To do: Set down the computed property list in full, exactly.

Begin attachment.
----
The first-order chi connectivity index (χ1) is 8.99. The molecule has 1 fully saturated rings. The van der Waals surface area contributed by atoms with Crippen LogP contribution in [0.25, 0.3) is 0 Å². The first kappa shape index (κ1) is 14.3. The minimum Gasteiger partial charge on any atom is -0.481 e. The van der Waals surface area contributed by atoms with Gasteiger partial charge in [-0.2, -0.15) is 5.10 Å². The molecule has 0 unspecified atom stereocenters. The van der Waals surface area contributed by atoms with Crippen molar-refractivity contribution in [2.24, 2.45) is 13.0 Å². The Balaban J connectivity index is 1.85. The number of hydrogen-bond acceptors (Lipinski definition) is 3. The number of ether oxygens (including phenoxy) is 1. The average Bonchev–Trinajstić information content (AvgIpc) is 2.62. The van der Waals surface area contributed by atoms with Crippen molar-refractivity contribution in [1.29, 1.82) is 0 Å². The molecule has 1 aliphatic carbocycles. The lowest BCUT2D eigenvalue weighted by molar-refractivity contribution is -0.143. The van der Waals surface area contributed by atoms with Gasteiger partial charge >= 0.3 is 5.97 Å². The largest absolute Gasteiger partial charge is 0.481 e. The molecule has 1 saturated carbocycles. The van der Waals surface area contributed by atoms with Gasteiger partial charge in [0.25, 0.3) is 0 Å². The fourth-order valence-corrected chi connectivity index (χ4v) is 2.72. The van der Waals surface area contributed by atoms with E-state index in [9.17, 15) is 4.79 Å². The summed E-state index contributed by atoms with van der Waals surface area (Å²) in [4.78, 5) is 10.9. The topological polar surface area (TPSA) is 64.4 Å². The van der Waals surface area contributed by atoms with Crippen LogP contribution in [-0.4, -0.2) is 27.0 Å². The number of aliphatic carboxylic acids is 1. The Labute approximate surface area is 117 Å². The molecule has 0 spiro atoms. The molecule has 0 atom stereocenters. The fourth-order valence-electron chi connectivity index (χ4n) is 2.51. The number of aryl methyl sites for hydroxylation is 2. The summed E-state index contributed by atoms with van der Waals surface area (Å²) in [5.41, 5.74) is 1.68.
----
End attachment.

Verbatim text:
The first-order chi connectivity index (χ1) is 8.99. The molecule has 1 fully saturated rings. The van der Waals surface area contributed by atoms with Crippen LogP contribution in [0.25, 0.3) is 0 Å². The first kappa shape index (κ1) is 14.3. The minimum Gasteiger partial charge on any atom is -0.481 e. The van der Waals surface area contributed by atoms with Gasteiger partial charge in [-0.2, -0.15) is 5.10 Å². The molecule has 0 unspecified atom stereocenters. The van der Waals surface area contributed by atoms with Crippen molar-refractivity contribution in [2.24, 2.45) is 13.0 Å². The Balaban J connectivity index is 1.85. The number of hydrogen-bond acceptors (Lipinski definition) is 3. The number of ether oxygens (including phenoxy) is 1. The average Bonchev–Trinajstić information content (AvgIpc) is 2.62. The van der Waals surface area contributed by atoms with Crippen molar-refractivity contribution in [1.29, 1.82) is 0 Å². The molecule has 1 aliphatic carbocycles. The lowest BCUT2D eigenvalue weighted by molar-refractivity contribution is -0.143. The van der Waals surface area contributed by atoms with Gasteiger partial charge >= 0.3 is 5.97 Å². The largest absolute Gasteiger partial charge is 0.481 e. The molecule has 1 saturated carbocycles. The van der Waals surface area contributed by atoms with Gasteiger partial charge in [0.25, 0.3) is 0 Å². The fourth-order valence-corrected chi connectivity index (χ4v) is 2.72. The van der Waals surface area contributed by atoms with E-state index in [9.17, 15) is 4.79 Å². The summed E-state index contributed by atoms with van der Waals surface area (Å²) in [4.78, 5) is 10.9. The topological polar surface area (TPSA) is 64.4 Å². The van der Waals surface area contributed by atoms with Crippen LogP contribution in [-0.4, -0.2) is 27.0 Å². The number of aliphatic carboxylic acids is 1. The Labute approximate surface area is 117 Å². The molecule has 0 spiro atoms. The molecule has 0 atom stereocenters. The fourth-order valence-electron chi connectivity index (χ4n) is 2.51. The number of aryl methyl sites for hydroxylation is 2. The summed E-state index contributed by atoms with van der Waals surface area (Å²) in [5.41, 5.74) is 1.68.